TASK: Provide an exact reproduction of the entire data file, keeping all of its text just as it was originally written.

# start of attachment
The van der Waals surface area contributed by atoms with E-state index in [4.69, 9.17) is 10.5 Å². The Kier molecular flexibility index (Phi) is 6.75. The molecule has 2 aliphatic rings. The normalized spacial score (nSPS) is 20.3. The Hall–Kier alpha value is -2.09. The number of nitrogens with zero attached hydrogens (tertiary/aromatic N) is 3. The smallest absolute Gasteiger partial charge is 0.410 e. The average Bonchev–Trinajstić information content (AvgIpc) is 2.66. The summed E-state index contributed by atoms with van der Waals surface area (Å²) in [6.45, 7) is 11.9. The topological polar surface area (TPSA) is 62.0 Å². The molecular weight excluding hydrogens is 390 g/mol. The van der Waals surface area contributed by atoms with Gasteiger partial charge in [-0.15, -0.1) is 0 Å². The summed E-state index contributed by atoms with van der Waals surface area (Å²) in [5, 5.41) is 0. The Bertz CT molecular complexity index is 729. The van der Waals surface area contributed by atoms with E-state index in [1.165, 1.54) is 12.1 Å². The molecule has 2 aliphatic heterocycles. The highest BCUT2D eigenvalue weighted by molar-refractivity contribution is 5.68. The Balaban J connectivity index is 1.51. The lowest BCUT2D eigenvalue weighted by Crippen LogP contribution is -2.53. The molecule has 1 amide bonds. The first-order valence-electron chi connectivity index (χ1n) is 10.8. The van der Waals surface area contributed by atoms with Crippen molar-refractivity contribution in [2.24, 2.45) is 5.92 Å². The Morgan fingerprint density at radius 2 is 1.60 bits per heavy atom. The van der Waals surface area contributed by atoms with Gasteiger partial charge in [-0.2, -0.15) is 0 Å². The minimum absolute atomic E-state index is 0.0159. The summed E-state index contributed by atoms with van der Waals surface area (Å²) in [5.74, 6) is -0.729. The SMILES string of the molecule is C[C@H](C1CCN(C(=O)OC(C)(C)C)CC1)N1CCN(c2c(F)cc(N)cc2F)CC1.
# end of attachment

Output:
The van der Waals surface area contributed by atoms with E-state index in [4.69, 9.17) is 10.5 Å². The Kier molecular flexibility index (Phi) is 6.75. The molecule has 2 aliphatic rings. The normalized spacial score (nSPS) is 20.3. The Hall–Kier alpha value is -2.09. The number of nitrogens with zero attached hydrogens (tertiary/aromatic N) is 3. The smallest absolute Gasteiger partial charge is 0.410 e. The average Bonchev–Trinajstić information content (AvgIpc) is 2.66. The summed E-state index contributed by atoms with van der Waals surface area (Å²) in [6.45, 7) is 11.9. The topological polar surface area (TPSA) is 62.0 Å². The molecular weight excluding hydrogens is 390 g/mol. The van der Waals surface area contributed by atoms with Gasteiger partial charge in [-0.15, -0.1) is 0 Å². The summed E-state index contributed by atoms with van der Waals surface area (Å²) in [5, 5.41) is 0. The Bertz CT molecular complexity index is 729. The van der Waals surface area contributed by atoms with E-state index in [1.165, 1.54) is 12.1 Å². The molecule has 2 aliphatic heterocycles. The highest BCUT2D eigenvalue weighted by molar-refractivity contribution is 5.68. The Balaban J connectivity index is 1.51. The lowest BCUT2D eigenvalue weighted by Crippen LogP contribution is -2.53. The molecule has 1 amide bonds. The first-order valence-electron chi connectivity index (χ1n) is 10.8. The van der Waals surface area contributed by atoms with Crippen molar-refractivity contribution in [2.24, 2.45) is 5.92 Å². The Morgan fingerprint density at radius 2 is 1.60 bits per heavy atom. The van der Waals surface area contributed by atoms with Gasteiger partial charge in [-0.2, -0.15) is 0 Å². The minimum absolute atomic E-state index is 0.0159. The summed E-state index contributed by atoms with van der Waals surface area (Å²) in [5.74, 6) is -0.729. The SMILES string of the molecule is C[C@H](C1CCN(C(=O)OC(C)(C)C)CC1)N1CCN(c2c(F)cc(N)cc2F)CC1.